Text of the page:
Blog the Devil’s Excrement argues that Amuay explosion is not just a question of neglected infrastructure. It also highlights a fundamental problem of the Chavez government, which emphasizes ideology and loyalty over competence, the blog states. This has contributed to the mismanagement which helped cause the Amuay disaster, according to the writer. Devil’s Excrement also examines the PDSVA’s annual report, which found that the Amuay had nine scheduled stops of maintenance in 2011, but seven of them were postponed.

The tragedy is likely to lead to further questions about the overall capacity of Venezuela’s refineries. El Nuevo Herald reports that Venezuela is now importing processed gasoline and other oil derivatives from abroad, purchasing some 2.2 million barrels from the US in 2011.

More from the New York Times and the Wall Street Journal, while the BBC has a slideshow of the damage.


News Briefs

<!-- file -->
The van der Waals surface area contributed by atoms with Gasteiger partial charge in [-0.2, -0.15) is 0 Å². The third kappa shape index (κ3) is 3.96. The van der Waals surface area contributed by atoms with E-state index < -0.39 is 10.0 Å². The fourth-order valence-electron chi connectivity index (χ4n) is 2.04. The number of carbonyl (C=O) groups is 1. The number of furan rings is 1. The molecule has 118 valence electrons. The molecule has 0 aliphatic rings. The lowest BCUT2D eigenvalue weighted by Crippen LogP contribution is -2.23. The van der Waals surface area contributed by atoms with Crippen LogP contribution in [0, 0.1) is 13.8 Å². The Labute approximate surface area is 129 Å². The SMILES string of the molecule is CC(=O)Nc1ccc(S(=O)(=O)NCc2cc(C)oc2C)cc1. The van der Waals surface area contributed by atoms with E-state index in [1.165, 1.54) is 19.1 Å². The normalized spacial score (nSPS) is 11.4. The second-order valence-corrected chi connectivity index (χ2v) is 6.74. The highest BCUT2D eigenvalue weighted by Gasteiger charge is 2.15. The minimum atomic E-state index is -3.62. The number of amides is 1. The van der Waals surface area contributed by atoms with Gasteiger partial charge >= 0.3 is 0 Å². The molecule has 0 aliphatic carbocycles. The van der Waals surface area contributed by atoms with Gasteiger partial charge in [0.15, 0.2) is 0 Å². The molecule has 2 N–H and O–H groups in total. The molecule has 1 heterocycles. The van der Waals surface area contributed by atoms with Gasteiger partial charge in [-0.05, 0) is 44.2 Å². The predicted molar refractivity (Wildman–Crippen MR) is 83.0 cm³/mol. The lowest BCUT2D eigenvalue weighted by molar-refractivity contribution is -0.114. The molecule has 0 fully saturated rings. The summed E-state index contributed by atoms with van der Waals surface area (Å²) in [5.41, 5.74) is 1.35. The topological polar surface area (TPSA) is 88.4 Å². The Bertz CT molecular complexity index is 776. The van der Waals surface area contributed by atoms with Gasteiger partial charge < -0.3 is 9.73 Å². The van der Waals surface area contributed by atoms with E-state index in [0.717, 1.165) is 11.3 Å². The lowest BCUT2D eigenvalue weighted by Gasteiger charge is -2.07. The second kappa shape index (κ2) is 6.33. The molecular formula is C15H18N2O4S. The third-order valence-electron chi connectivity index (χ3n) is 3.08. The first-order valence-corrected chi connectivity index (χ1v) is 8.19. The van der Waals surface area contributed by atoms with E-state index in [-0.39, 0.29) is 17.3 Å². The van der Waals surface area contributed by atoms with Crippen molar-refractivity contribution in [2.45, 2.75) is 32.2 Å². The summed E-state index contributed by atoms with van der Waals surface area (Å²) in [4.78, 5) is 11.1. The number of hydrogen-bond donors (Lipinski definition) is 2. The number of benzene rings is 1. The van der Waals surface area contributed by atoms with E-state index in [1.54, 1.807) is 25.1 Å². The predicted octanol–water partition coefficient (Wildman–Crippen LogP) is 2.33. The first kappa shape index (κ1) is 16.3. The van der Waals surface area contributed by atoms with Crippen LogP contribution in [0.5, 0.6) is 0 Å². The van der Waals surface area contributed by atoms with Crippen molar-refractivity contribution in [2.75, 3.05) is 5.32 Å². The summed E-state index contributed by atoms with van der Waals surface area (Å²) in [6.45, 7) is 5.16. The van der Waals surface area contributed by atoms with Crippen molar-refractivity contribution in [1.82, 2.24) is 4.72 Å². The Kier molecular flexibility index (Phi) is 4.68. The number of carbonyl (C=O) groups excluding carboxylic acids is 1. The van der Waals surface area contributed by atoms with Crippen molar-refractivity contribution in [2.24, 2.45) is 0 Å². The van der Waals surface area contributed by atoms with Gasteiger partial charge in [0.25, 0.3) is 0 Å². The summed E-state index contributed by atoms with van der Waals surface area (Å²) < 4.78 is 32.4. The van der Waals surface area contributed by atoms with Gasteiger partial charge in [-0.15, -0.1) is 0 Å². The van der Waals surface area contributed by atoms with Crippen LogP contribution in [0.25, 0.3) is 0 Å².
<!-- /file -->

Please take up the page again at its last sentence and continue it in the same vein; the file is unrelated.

• In an incident that the Washington Post called “embarrassing” for a country that has received heavy financial support from the US for training its police force, on Friday morning Mexico federal police opened fire on a US Embassy car, injuring two US-government employees. The identity of the shooting victims is still a mystery: according to the Post, they were not military personnel, DEA, FBI, or ICE. Two federal police officers have been detained; a lawyer for one officer said the incident took place while police were chasing suspected criminals (according to the Post, they were looking for car thieves). Perhaps underlining the delicateness of the situation, the US Embassy called the incident “an ambush” in a statement. The Wall Street Journal notes that the incident will only raise more doubt over the capacity of the federal police, following the shooting between federal agents in Mexico City’s airport last June. The question now is whether the attack will raise further tensions between the US and Mexico. Mexico Institute Director Andrew Selee called it the first case of “friendly fire” between US and Mexico and added: “It probably won't have a large impact on policies of cooperation, but it may raise some tensions in day-to-day cooperation and a few questions in Washington.” US representative Henry Cuellar (D-TX) echoed Selee’s remarks to the AP: "If the Mexicans are cooperating with U.S. officials to find out exactly what happened here then I don't think this will affect the U.S.-Mexico relationship.”